Only a few years ago these ruins were inhabited by banana plantation workers - their kitchens were shared between several houses and their laundry room was an outside concrete sink with built-in scrubbing board. You can still buy a version of those sinks today.
Now people live in these modern blocks, but they are constructed in much the same way. Beneath the plaster the building blocks are made of cement rather than cut from volcanic rock, but I wonder if they will still be recognizable as housing sixty years from now?
You might have seen street sweepers carrying a palm leaf on their trolleys - there is even a special slot for them! They are unbeatable for cleaning great swathes of paving in one sweep, and when they wear out there are plenty more where they came from!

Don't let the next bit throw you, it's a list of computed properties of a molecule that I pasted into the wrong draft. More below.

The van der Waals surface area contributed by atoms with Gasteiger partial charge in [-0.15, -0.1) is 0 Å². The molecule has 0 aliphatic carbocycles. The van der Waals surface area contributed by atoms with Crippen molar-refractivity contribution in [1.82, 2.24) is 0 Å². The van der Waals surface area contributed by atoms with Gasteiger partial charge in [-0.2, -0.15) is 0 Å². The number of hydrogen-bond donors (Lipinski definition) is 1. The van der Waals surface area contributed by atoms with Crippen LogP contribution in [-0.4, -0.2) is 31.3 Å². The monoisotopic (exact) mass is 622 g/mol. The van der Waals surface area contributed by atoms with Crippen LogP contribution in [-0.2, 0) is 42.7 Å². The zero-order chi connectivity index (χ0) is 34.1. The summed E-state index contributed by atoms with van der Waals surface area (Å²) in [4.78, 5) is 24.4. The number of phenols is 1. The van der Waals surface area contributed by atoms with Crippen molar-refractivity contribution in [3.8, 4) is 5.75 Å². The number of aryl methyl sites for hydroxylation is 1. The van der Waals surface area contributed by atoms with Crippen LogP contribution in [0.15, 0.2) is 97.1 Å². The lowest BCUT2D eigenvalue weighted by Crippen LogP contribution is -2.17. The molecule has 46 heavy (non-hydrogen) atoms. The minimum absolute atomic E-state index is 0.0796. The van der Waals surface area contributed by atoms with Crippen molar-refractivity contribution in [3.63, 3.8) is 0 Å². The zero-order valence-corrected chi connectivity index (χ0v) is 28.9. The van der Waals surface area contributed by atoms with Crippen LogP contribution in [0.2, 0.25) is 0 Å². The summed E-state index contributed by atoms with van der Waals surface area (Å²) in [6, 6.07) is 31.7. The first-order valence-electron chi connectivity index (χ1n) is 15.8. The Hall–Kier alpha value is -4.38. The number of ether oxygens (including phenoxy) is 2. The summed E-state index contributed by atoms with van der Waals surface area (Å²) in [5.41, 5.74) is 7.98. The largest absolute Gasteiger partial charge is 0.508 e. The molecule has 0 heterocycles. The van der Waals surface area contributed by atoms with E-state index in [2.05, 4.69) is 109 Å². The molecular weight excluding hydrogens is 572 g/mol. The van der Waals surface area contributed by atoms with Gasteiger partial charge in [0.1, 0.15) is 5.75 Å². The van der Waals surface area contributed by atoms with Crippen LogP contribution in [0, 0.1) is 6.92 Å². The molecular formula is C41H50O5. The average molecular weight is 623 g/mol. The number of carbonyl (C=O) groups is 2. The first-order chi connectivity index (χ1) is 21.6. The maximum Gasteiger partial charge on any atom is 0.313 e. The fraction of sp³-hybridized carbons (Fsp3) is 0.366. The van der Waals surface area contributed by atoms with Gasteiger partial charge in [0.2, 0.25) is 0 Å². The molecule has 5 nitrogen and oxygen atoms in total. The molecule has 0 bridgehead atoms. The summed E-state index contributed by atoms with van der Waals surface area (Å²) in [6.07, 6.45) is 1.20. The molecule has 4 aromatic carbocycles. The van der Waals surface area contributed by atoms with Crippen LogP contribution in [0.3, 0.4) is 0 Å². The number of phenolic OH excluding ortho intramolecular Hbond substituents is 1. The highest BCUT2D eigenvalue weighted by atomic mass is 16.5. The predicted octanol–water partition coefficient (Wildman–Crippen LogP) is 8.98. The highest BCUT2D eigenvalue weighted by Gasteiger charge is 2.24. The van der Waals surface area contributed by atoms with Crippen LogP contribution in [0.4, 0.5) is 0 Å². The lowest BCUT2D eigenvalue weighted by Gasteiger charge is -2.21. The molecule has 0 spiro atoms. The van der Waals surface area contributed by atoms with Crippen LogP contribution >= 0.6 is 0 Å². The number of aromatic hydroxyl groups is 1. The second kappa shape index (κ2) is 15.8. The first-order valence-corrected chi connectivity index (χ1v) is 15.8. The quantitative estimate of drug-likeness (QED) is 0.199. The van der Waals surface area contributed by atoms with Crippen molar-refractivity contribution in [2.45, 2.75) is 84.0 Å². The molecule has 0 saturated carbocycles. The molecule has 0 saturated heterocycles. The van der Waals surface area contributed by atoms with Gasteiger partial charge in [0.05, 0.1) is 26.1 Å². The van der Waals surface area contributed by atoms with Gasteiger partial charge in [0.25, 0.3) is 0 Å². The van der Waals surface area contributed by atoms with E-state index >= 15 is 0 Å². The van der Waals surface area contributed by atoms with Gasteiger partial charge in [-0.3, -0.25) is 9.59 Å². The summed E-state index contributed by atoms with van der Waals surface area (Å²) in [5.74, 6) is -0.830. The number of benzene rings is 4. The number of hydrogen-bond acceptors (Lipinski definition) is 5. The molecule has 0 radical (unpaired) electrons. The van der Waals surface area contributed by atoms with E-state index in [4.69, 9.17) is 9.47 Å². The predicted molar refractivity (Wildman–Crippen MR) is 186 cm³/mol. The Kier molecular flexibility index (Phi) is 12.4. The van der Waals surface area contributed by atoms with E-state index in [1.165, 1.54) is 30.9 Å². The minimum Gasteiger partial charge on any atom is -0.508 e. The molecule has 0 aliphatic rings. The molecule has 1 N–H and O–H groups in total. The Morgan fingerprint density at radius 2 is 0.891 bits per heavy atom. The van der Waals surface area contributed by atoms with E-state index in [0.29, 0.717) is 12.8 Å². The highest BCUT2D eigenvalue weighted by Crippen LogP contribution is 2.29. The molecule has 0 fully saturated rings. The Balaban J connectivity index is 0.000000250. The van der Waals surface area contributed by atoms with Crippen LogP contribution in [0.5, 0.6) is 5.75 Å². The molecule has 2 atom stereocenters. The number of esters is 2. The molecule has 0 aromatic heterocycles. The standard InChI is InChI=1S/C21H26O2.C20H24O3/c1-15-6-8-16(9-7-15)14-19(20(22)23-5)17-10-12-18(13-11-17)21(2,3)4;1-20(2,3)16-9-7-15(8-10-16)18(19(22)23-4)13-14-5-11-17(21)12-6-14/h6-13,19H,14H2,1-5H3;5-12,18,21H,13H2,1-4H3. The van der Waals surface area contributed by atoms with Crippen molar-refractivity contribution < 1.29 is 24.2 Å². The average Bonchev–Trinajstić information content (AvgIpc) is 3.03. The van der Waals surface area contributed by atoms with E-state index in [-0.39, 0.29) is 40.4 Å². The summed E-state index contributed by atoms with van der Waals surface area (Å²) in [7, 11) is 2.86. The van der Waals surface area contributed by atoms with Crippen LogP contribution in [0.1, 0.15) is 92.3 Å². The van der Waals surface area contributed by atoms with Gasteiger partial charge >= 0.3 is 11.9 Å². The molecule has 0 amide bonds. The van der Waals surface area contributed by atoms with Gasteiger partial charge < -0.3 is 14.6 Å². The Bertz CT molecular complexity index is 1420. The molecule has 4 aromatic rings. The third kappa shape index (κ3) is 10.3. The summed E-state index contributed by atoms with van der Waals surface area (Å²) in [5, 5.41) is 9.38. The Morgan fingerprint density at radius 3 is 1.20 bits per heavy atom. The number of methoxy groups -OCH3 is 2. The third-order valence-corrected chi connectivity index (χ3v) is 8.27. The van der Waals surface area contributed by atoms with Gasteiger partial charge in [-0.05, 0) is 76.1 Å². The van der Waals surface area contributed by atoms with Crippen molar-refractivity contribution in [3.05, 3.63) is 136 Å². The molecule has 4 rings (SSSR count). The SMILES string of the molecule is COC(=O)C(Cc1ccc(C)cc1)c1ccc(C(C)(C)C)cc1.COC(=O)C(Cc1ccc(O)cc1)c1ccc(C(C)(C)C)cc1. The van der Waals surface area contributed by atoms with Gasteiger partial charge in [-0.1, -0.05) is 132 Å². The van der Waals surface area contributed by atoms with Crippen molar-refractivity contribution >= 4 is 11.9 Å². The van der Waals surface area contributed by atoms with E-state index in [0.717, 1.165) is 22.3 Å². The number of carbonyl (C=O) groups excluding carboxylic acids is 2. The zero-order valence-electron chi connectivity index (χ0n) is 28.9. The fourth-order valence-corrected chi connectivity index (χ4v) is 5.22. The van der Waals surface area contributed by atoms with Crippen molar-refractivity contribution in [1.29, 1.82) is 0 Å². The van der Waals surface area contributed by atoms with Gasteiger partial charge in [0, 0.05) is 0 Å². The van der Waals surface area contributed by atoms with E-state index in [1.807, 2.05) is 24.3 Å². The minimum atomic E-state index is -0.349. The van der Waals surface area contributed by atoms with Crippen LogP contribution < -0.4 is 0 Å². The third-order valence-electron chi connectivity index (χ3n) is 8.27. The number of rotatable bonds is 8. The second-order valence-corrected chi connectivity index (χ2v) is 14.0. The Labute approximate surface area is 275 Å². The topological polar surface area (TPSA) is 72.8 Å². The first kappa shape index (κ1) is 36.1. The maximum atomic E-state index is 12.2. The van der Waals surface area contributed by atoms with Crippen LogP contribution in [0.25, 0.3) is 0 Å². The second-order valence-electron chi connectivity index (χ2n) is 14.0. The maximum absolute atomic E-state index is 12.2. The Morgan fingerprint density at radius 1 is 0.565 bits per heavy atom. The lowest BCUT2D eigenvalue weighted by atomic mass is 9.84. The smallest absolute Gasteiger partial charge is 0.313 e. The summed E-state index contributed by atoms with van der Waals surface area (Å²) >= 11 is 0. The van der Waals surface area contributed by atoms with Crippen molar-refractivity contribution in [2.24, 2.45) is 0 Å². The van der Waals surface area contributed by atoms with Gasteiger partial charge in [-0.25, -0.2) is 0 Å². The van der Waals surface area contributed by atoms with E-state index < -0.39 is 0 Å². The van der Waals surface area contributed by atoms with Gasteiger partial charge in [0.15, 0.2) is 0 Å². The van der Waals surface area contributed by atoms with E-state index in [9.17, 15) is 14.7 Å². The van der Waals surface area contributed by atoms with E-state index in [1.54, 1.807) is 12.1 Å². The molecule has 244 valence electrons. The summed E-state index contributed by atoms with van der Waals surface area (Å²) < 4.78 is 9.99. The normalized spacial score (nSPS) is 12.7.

This alleyway, with its unrailed stairway to an upper apartment, is across the road from where I live, and likely to remain for some time. The several families who live there refused to move when the Cabildo widened and straightened the road, which is why there's a huge bump in the middle of an otherwise even stretch of road.
lk to find evidence of the old ways - such as this water-channel made from hollowed-out lengths of volcanic rock, or the collapsing walls of rough brown rocks that once held back the earth in small terraced fields. Alas, the south of Tenerife no longer has the rainfall to sustain such subsistence farming.
But some people still grow their own, and this elderly woman walks a kilometer several times a week to the next village to trade her garden produce for groceries. I think she shops for several neighbours, because I have seen her carrying a huge sack of potatoes on her head and a box under each arm with apparent ease!
Next time you're out and about in Tenerife, look past the hotels and bars for the simpler things that make this island different, and go home with another aspect of Tenerife etched on your memory.